The tour is also part of the concert series Venezuelan Sounds 2012, organized by the Embassy of the Bolivarian Republic of Venezuela to the U.S. and sponsored by Chevron Corporation. The first show is planned for June 29 in Washington, DC, at the Smithsonian Folklife Festival, where La Sardina de Naiguatá will perform infectious tunes such as “Bandido” and “Volveré.”
The band then heads to Houston’s Miller Outdoor Theater on July 1, and returns to Washington to celebrate Venezuelan Independence Day on July 5. On that day, the band will bring their Afro-Caribbean flavor to the Kennedy Center’s Millennium Stage, and the celebration will then continue on to the Bolivarian Hall, the cultural space of the diplomatic mission in the U.S. capital.
The tour also includes a stop at the Yerba Buena Gardens Festival in San Francisco on July 8, as well as performances at Chicago’s Old Town School of Folk Music on July 11 and 13.
Other songs on the new album include “Popurrí Alí Primera” (Alí Primera Medley), a tribute to the Venezuelan folk singer Alí Primera, and “Tambores de Naiguatá” (Drums of Naiguatá), inspired by the drum traditions of Venezuela’s Caribbean coast.
Origins of La Sardina of Naiguatá
La Sardina of Naiguatá is an emblematic Venezuelan band with roots in Carnival and other traditional festivals as well as Caribbean and Afro-Venezuelan drumming.
One of the most popular celebrations in Venezuelan is the “Entierro de la Sardina” (Burial of the Sardine), a tradition in the town of Naiguatá, in the coastal state of Vargas, which stands out for its creativity and uniqueness. From this town and celebration emerged the remarkable group La Sardina de Naiguatá (The Sardine of Naiguatá).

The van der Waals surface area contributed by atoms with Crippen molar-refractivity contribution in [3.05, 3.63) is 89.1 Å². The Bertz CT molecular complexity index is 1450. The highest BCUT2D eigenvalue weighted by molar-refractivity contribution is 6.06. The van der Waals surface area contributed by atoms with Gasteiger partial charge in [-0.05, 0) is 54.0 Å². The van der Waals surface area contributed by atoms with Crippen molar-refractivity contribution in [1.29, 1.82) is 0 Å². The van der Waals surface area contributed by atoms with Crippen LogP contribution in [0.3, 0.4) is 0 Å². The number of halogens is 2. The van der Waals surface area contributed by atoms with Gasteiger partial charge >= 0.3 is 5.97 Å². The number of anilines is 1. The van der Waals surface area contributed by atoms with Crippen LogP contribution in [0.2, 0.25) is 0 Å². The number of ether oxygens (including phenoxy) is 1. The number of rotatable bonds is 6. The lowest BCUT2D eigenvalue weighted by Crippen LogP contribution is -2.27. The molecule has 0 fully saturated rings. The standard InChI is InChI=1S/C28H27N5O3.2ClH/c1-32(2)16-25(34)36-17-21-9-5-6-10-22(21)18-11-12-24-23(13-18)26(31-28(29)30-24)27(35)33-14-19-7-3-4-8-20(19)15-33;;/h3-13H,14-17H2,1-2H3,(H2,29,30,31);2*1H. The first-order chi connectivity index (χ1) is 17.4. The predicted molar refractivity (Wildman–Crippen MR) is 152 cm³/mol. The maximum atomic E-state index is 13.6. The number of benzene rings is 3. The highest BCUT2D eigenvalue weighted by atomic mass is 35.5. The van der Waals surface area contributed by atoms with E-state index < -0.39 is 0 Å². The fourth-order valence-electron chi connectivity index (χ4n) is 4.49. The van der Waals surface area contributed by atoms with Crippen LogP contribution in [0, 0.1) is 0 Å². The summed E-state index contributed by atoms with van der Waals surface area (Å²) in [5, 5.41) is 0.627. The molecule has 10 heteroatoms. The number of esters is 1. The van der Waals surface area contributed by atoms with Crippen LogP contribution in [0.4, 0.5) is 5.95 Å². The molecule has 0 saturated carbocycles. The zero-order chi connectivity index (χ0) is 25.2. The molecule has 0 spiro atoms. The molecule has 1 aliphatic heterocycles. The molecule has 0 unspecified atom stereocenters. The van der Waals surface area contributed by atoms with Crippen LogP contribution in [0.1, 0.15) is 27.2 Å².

In the 1970s, trumpet player Ricardo Díaz augmented the local legacy of Afro-Caribbean drumming with brass, electric bass, keyboard, and a women’s chorus to create La Sardina de Naiguatá, the musical group that drives the town’s annual cycle of public celebrations, including Carnival, Corpus Christi, and St. John the Baptist.
Their new album, “¡Parranda! Venezuelan Carnival Music,” includes 14 tracks and is the 37th release on the “Tradiciones/Traditions” series of Smithsonian Folkways Recordings. Listen to previews of the album here. http://www.folkways.si.edu/radio/parranda_preview/index.html
For more information about the shows, click on the link below:
6/29 Smithsonian Folklife Festival National Mall, DC
Alma Guajardo Crossley, Director for Diversity Initiatives at General Motors, was among an elite group of Hispanic women that were recognized for their demonstrated leadership and work to forge a new professional path for Latinas nationwide. Latino Justice PRLDEF, long known by its former name the Puerto Rican Legal Defense and Education Fund, recognized five exceptional Latina women during the 2012 Annual Latina Trailblazer Breakfast.
“This recognition reflects the support I’ve received from General Motors as I follow my passion of making a difference and acting as a catalyst to help generate opportunities for the Hispanic community, and for Latinas in particular,” said Guajardo Crossley. “My accomplishments are part of General Motors commitment to Latinos and their families.”
Guajardo Crossley was pleased to share this recognition with the other 2012 Latina Trailblazer Award honorees: Sara Elena Rios, President, Ruth Mott Foundation; Margarita Rosa,Executive Director, Grand Street Settlement House; Sonia Manzano, Emmy-Award Winning Actor, Sesame Street; Magda Jimenez Train, Partner, Boies, Schiller& Flexner.